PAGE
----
Hunter Walk of Homebrew Ventures has a good post about Piggy rounds and Party rounds up on his blog.
Piggy rounds, per Hunter, are those where a larger early-stage or multistage funds offer to do 80-100% of a company’s seed round. He suggests that Piggy rounds are sort of the new Party round which was a thing in 2012/2013. Party rounds being those that have a large number of investors without a lead investor.
Hunter’s view on Piggy Rounds is that they’re not good for founders. He writes:
I don’t think Piggy Rounds are good for most founders because they reduce optionality too early in a company’s lifecycle. Because these rounds are mostly coming from multistage VCs who are counting on you to shoot for a “venture-scale exit,” you’re resolving to be an eight or nine figure business waaaaay before you know what that means. You’ve also got signaling risk for next round.
To his credit, Hunter acknowledges that he might be “talking his book” (he is arguing that something that, if correct, would benefit his business).
We’d looked at the data around signaling risk earlier and whether large VCs in a round hurt or helped, and the data actually suggests that Piggy Rounds are not bad for founders. More concretely, companies that raise their seed round from larger funds actually have a higher rate of follow-on investment than those that raise a seed round from dedicated seed funds.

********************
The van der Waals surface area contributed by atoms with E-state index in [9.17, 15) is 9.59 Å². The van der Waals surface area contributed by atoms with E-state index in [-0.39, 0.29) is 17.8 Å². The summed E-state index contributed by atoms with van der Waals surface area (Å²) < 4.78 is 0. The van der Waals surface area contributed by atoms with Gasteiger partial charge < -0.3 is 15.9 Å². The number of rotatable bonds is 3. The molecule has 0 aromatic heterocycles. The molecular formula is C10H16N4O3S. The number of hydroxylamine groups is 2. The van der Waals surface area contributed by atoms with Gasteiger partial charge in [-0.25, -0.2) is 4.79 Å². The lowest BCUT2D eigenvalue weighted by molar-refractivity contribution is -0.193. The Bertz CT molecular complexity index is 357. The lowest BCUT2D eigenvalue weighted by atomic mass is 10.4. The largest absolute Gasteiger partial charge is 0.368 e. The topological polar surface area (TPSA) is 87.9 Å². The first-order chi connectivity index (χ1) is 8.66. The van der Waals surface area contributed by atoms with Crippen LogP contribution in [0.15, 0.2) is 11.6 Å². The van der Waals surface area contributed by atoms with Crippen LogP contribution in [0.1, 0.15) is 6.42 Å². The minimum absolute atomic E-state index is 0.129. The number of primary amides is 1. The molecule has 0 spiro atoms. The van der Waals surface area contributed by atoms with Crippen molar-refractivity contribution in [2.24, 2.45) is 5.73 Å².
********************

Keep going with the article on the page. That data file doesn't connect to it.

The gap was quite significant, in fact. When a seed VC backed company raised a round just from a multi-stage fund, they raised follow-on investment rate 54% of the time while only raised follow-on financing 32% of the time when taking seed money from a dedicated seed fund.
There are, of course, some explanations & caveats:
- There are lots of seed VC funds emerging of varying quality. The follow-on rate is inevitably higher for the top tier Seed VC funds as much like VC overall, seed VC funds will follow the venture capital power law trend.
- The data above is for seed VC vintages through Q2’11. Since some additional seed vintages have matured since then, It is conceivable the trend has changed since then.
We’d also looked at the data behind party rounds a while ago as well. While the narrative suggests that they’d be bad for companies, i.e. nobody has enough “skin in the game”, the data paints a different picture. Companies that received a party round actually raised follow-on financing at a higher rate than non-party round companies.
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